|2006 Philadelphia Annual Meeting (22–25 October 2006)|
|Paper No. 119-4|
|Presentation Time: 1:30 PM-5:30 PM|
BRECCIA AND FALL-OUT SUEVITE IN THE EL GUAYAL KT SECTION (TABASCO, MEXICO)
DUBRON, Liesbet, Dept. of Geology and Soil Science, University of Ghent, Krijgslaan 281, Ghent, 9000, Belgium, email@example.com, GRAJALES-NISHIMURA, J. Manuel, Instituto Mexicano del Petroleo, Mexico D.F, 07730, Mexico, ALVAREZ, Walter, Department of Earth and Planetary Science, Univ of California, Berkeley, CA 94720-4767, FOUKE, Bruce, Dept. of Geology and Soil Science, University of Illinois, Urbana, IL 61801, and CLAEYS, Philippe, Department of Geology, Vrije Universiteit Brussel, Pleinlaan 2, Brussel, B-1050, Belgium|
The El Guayal (Mexico) Cretaceous-Tertiary (KT) boundary crops out some ~ 600 km southwest of the Chicxulub crater, in a depositional setting then located offshore from the shallow water carbonate platform of Yucatan. The section contains different types of impact breccia. At its base, a 35 m breccia is formed of large blocks of carbonates, which decrease in size upward. The composition of the blocks indicates that they originated from the collapse of the platform margin. Toward the top, this unit grades into a carbonate microbreccia characterized by the appearance of quartz and impact debris. Above comes about ~ 9 m of fining-upward sandstone and siltstone containing abundant impact debris mainly in the form of altered glass or melt particles, carbonate clasts and rare shocked minerals. The matrix is calcite-rich but the proportion of fine quartz increases upward. The altered glass/melt particles often have elongated shapes, show flowing texture and are now composed of vermiculite and Mg-rich smectite. They contain carbonate globules, similar to those found associated with silicate melt in the Chicxulub fall-back suevite of the Yucatan-6 well. In this unit, some 2 m below the KT boundary, a 90 cm thick siltstone bed contains accretionary lapilli < 3 cm in size. Within these lapilli, the accreted particles are arranged in regular concentric shells around a small core, made of quartz or a lithic fragment. The particles are composed of essentially of quartz, some with possible PDF, altered melt fragments, and tiny carbonate clasts. Locally, grain contacts appear fused together, which may indicate that the particles were molten when they agglutinated around the core. A SiO2-rich phase cements the accreted particles. The carbonates are recrystallized and show texture suggestive of former carbonate melts. Comparable but smaller lapilli occur in the fall-out suevite of the Ries crater (Germany) and in the ejecta of the Sudbury crater (Canada). The Loma Capiro KT boundary in Central Cuba contains pure carbonate lapilli. The El Guayal lapilli probably formed in the turbulent vapor cloud expanding over the Chicxulub crater. The whole microbreccia-sandstone-siltstone unit is interpreted as fall-out suevite. This implies a very large geographic extension of the vapor cloud expanding above the Chicxulub crater.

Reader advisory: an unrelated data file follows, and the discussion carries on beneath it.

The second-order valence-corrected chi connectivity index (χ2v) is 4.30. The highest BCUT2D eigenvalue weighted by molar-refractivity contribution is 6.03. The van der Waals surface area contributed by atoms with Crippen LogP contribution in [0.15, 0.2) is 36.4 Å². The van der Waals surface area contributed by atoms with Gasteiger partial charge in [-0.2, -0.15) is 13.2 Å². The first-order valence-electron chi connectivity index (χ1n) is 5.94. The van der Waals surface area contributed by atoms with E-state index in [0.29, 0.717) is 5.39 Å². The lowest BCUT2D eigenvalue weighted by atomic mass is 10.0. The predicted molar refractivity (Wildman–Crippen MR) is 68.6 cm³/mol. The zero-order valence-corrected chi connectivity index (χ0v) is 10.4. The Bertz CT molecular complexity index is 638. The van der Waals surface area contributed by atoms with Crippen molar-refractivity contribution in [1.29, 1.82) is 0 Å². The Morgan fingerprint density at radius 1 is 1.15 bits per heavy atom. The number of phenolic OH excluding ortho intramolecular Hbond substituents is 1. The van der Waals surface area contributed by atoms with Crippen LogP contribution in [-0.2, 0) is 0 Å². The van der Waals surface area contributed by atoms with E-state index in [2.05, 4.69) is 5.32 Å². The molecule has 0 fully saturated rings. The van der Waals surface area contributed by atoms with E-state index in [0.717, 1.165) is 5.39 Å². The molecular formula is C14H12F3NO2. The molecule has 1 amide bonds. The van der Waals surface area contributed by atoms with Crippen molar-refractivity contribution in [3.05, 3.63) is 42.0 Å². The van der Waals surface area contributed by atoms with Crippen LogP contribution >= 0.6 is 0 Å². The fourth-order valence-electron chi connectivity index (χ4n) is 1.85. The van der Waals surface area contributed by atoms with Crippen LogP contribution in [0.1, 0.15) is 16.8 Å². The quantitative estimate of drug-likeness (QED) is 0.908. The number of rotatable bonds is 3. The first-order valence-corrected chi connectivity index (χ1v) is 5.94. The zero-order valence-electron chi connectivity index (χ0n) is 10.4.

2006 Philadelphia Annual Meeting (22–25 October 2006)
General Information for this Meeting
|Session No. 119--Booth# 120|
Impact Craters: Structures, Drilling, Ages, and Geophysics (Posters)
Pennsylvania Convention Center: Exhibit Hall C
1:30 PM-5:30 PM, Monday, 23 October 2006
Geological Society of America Abstracts with Programs, Vol. 38, No. 7, p. 297
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